Marketview: Careful of that ticking noise under the hood


Quiet week in economic news with the notable development of the Bank of England adopting Bernanke-style employment level targeting with very British-style caveats. This is big news for proponents of central bank targeting conditions rather than time/vague “conditions”. Of course, no matter how transparent central banks become, those who make their living scrutinizing (and confusing the public on) central bank policy will continue to do so.  This should tell you something about how the financial complex works. The next big policy “event” comes at The Jackson Hole summit at the end of August. Stay tuned.

A few weeks back I noted that the market had the potential to,”shift gears into full rocket mode or sputter out at the 1700 figure and back fill.” So far, it has chosen to sputter out at the 1700 level. We now have more information and can confirm that under the hood,  the market is not as strong as we’d like to see. It is too early to tell if we are in real danger here, but market conditions like usually mean you should ratchet down your risk tolerance: tighten up stops, or move to overall defensive positions. I do not feel that the overall bull run has concluded, but you’ve got to be aware of the warning signs.

One of the warning signs is the $NYAD:



After months of confirming highs in the broad market,  the market internals are looking quite tired. Individual stocks are no longer making new highs at the rate they once were.

Another warning sign is the rotation out of financials:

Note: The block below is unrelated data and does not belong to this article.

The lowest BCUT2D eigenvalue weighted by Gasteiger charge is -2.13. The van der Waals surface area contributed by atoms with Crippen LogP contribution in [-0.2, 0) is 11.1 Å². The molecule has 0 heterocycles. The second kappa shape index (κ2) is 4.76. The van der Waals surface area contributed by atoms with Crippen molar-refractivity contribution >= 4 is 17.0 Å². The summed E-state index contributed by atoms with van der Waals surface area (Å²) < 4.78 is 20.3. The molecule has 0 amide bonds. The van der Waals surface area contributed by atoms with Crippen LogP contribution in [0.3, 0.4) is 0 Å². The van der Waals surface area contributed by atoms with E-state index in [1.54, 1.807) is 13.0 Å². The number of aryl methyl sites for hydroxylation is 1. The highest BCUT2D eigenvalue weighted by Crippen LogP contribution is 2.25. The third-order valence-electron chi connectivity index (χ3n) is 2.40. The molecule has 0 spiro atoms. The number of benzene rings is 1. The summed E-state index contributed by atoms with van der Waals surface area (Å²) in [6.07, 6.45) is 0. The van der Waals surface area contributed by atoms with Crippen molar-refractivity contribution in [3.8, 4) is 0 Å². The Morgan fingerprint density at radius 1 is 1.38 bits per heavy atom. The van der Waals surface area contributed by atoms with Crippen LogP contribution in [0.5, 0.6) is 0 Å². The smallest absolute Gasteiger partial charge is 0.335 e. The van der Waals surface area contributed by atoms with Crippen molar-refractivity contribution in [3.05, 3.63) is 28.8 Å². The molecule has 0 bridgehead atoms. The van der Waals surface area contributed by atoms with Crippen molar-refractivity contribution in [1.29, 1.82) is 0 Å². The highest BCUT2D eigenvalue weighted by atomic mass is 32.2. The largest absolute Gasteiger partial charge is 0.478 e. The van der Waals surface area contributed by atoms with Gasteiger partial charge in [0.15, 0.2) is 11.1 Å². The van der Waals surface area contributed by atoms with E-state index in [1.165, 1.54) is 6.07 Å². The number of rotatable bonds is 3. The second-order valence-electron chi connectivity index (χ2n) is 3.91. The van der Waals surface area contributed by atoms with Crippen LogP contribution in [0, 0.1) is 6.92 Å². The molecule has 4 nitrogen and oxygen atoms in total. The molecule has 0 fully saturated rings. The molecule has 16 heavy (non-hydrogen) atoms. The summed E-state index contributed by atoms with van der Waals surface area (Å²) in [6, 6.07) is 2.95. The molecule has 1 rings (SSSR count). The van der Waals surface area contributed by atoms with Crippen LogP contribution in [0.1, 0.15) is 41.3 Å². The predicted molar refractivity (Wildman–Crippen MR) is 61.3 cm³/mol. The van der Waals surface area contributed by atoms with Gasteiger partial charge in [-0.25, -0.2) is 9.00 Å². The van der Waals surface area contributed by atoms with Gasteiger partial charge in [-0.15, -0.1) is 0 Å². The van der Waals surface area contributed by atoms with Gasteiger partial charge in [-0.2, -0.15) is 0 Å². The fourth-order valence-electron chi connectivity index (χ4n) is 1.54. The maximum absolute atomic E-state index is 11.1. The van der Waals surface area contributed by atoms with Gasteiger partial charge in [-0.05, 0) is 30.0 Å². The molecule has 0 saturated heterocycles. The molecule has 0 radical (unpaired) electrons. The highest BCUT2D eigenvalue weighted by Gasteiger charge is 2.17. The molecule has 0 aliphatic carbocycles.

The chart above is the ratio of $XLF to $SPY. After months of outperforming the $SPY, the $XLF is displaying considerable weakness in relative terms. Not long ago the headlines trumpeted the return of banks thanks to stellar earnings reports. The problem is that the headlines were met with weak price action. The question is: which sector will take its place and do we need a market shakeout to shuffle the deck before something else emerges?

To be clear, I still feel that there are higher prices in our future. My warning is about complacency in the near-term. Odds are the market will digest the divergence and make new high prints. Actually, at this stage of an uptrend, that’s the case around 70% of the time. The problem is that the risk/reward is asymmetric. Best case scenario from here is 3-5% upside, and worst case is 5-15% downside. 15% corrections can be particularly nasty. After such a long run and many great opportunities at favorable prices along the way, it makes sense to protect your gains.

Below is a quick table to illustrate my point. I picked times where the market is 20-days above its 34-period moving average. I asked the system for the results of the trade for the 20-days after these conditions occur.


Oh, and by the way, you just got a sneak peak of a new analytic tool I’ve been developing.  Trust me, this is one of one of the more boring features…

Here are the conditions annotated on $SPY:



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